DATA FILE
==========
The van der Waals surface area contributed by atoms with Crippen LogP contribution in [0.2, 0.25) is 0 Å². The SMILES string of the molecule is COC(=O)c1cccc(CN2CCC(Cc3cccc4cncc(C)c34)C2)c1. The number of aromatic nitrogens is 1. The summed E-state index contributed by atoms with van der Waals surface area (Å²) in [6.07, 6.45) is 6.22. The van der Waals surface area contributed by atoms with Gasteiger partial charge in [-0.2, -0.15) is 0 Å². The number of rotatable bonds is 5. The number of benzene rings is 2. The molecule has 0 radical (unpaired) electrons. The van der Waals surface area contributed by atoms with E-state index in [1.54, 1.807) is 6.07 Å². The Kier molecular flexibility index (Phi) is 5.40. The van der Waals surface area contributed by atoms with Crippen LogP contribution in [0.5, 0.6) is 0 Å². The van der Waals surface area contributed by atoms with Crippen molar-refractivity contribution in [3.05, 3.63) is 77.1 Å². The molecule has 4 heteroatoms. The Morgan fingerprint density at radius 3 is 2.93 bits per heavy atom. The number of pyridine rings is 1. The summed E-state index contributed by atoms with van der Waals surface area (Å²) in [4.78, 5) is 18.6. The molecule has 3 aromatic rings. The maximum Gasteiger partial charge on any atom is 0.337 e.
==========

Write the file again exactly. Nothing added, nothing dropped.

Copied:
The van der Waals surface area contributed by atoms with Crippen LogP contribution in [0.2, 0.25) is 0 Å². The SMILES string of the molecule is COC(=O)c1cccc(CN2CCC(Cc3cccc4cncc(C)c34)C2)c1. The number of aromatic nitrogens is 1. The summed E-state index contributed by atoms with van der Waals surface area (Å²) in [6.07, 6.45) is 6.22. The van der Waals surface area contributed by atoms with Gasteiger partial charge in [-0.2, -0.15) is 0 Å². The number of rotatable bonds is 5. The number of benzene rings is 2. The molecule has 0 radical (unpaired) electrons. The van der Waals surface area contributed by atoms with E-state index in [1.54, 1.807) is 6.07 Å². The Kier molecular flexibility index (Phi) is 5.40. The van der Waals surface area contributed by atoms with Crippen LogP contribution in [0.5, 0.6) is 0 Å². The van der Waals surface area contributed by atoms with Crippen molar-refractivity contribution in [3.05, 3.63) is 77.1 Å². The molecule has 4 heteroatoms. The Morgan fingerprint density at radius 3 is 2.93 bits per heavy atom. The number of pyridine rings is 1. The summed E-state index contributed by atoms with van der Waals surface area (Å²) in [4.78, 5) is 18.6. The molecule has 3 aromatic rings. The maximum Gasteiger partial charge on any atom is 0.337 e.